U.S.-based social media have become “command-and-control networks” for terrorists and criminals, and tech companies are in denial about their misuse, the new head of Britain’s electronic-eavesdropping agency said.
Writing in Tuesday’s Financial Times, GCHQ chief Robert Hannigan said British intelligence agencies know that IS extremists use messaging services to reach their peers with ease. He said spy agencies need to have greater support from the U.S. technology companies which dominate the web in order to fight militants and those who host material about violent extremism.
“However much (tech companies) may dislike it, they have become the command-and-control networks of choice for terrorists and criminals.” he wrote.
Yet the problem is larger than the question of social media, said Thomas Rid, professor of security studies at King’s College London. Companies like Apple, cognizant of the privacy concerns of its customers, are installing powerful encryption programs on their devices. That means agencies like GCHQ are facing the onset of encryption on a massive scale.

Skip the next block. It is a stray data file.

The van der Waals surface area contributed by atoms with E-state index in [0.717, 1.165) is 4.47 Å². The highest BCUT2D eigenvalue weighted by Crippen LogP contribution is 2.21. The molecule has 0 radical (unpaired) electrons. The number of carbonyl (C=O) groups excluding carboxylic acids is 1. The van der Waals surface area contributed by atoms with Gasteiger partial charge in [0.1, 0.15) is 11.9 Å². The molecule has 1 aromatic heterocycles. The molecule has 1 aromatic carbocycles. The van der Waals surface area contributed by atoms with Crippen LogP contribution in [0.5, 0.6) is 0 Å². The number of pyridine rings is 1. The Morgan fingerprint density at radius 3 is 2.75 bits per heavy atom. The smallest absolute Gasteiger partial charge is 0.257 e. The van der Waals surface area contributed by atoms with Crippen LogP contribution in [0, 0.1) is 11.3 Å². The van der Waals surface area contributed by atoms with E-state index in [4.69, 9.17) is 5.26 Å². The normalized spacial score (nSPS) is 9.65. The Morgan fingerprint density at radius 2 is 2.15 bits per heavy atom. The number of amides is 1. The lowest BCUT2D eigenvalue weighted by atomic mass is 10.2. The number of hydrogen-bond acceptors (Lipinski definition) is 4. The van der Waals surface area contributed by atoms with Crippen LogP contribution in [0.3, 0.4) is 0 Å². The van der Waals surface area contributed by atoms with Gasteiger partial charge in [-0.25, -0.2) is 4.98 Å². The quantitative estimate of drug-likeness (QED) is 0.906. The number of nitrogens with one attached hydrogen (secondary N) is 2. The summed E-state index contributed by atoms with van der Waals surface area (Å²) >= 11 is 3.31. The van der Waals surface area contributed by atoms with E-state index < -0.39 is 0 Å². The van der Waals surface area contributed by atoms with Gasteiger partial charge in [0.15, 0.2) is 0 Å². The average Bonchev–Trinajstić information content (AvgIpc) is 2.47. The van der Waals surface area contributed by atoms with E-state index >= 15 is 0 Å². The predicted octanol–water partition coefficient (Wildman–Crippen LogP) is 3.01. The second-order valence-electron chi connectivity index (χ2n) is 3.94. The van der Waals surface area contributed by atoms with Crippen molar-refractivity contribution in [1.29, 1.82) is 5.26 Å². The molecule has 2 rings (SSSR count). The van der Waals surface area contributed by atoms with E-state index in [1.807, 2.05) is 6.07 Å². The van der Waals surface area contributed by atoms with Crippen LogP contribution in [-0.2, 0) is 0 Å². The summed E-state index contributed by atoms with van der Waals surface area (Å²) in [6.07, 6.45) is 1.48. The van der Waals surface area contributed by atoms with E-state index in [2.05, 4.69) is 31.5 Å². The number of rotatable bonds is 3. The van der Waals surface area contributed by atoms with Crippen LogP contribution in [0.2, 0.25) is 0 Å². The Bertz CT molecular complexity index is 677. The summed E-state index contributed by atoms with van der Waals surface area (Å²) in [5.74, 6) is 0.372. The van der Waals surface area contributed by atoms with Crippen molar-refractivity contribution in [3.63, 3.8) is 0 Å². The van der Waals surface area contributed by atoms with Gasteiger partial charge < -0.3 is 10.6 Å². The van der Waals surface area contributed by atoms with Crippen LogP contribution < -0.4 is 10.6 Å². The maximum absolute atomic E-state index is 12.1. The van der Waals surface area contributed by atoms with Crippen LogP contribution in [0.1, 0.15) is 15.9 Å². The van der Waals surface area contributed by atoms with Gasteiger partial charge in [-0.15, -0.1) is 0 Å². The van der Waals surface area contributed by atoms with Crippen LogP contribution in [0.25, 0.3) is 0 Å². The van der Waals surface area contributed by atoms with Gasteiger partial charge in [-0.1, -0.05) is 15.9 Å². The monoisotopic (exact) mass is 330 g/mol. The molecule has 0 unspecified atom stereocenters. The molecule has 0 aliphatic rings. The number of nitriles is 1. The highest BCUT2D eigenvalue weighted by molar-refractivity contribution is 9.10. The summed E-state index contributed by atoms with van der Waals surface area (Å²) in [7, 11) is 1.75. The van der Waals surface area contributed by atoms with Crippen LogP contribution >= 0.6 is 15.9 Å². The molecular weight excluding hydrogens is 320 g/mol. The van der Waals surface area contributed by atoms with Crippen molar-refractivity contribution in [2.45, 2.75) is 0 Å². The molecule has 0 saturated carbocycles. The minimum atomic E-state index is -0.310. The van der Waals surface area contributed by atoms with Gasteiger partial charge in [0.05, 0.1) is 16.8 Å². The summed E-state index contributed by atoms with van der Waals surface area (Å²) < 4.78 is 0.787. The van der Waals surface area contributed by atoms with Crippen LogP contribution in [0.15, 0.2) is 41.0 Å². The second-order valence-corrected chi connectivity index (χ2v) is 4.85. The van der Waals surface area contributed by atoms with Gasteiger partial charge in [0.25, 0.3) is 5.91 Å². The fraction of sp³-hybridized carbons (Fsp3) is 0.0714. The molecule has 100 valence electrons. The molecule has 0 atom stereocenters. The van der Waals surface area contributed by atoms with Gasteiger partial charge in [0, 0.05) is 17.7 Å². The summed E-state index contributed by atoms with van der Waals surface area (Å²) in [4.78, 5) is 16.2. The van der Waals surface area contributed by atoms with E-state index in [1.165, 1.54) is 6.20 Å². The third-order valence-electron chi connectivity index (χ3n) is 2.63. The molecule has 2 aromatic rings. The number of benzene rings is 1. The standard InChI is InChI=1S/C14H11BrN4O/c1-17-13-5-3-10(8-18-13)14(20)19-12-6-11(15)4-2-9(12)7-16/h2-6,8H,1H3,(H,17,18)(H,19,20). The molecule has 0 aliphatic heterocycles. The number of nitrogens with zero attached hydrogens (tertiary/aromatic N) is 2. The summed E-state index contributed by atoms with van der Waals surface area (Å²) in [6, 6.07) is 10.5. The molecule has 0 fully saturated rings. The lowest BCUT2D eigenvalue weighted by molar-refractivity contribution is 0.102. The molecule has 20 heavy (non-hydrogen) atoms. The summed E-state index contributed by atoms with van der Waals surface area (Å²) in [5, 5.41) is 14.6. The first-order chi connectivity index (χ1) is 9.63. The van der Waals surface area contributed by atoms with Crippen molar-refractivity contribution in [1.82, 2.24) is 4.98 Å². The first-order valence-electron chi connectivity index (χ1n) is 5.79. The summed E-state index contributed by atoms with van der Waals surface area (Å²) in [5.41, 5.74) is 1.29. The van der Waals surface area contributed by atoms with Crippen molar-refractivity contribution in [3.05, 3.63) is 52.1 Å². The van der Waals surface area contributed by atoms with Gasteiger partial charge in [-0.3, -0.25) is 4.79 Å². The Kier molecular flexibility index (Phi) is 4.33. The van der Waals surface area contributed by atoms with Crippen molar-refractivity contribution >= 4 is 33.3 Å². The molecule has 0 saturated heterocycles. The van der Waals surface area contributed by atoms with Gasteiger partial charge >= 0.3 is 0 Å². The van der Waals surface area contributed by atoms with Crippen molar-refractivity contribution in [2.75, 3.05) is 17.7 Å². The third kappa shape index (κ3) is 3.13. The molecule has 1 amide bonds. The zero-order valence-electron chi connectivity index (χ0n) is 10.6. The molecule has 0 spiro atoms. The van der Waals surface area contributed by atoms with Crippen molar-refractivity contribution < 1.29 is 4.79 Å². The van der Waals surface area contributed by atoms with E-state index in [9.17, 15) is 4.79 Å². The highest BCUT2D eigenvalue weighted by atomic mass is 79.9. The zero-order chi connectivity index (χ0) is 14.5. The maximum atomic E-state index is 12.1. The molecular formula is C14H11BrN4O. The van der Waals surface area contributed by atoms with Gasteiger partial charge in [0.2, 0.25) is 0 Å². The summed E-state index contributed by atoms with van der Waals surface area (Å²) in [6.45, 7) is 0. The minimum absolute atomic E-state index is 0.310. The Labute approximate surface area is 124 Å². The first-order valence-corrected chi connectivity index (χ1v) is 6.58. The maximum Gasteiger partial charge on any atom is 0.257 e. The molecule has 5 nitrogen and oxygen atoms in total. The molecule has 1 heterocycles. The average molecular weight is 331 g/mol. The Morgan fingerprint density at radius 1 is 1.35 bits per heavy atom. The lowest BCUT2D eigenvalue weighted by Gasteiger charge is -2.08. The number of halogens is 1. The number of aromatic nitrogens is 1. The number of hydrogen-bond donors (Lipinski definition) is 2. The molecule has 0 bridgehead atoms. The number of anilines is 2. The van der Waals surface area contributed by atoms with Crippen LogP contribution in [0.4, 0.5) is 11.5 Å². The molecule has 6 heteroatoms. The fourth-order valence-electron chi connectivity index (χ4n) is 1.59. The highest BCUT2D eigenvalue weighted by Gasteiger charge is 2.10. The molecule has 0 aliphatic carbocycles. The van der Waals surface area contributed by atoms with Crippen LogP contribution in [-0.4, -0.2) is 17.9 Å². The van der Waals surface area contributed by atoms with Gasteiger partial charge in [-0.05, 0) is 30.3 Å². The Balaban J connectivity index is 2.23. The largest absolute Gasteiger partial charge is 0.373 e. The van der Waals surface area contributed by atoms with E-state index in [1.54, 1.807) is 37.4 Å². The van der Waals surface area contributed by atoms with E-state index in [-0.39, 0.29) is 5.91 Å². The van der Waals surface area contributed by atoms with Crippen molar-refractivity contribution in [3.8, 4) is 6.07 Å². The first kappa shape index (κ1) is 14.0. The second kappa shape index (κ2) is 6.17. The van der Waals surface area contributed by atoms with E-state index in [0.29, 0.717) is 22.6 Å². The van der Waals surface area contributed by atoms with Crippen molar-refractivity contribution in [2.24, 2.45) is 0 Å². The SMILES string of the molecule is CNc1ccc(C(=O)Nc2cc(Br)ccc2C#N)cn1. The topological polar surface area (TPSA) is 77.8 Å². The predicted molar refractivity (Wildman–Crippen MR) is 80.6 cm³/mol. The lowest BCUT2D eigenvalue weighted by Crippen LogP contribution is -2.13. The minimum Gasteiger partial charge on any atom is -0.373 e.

“You cannot make the internet super safe and keep it unsafe for … terrorists,” Rid said of GCHQ’s dilemma.
Although Edward Snowden’s leaks have focused the world’s attention on the mass-surveillance powers of the National Security Agency, Snowden has accused GCHQ of being far more aggressive.
Hannigan said intelligence agencies need to enter the public debate about privacy.
Eva Galperin of the Electronic Frontier Foundation, an online-privacy group that is partly funded by tech companies, told BBC radio that intelligence agencies’ “powers are already immense. I think that asking for more is really quite disingenuous.”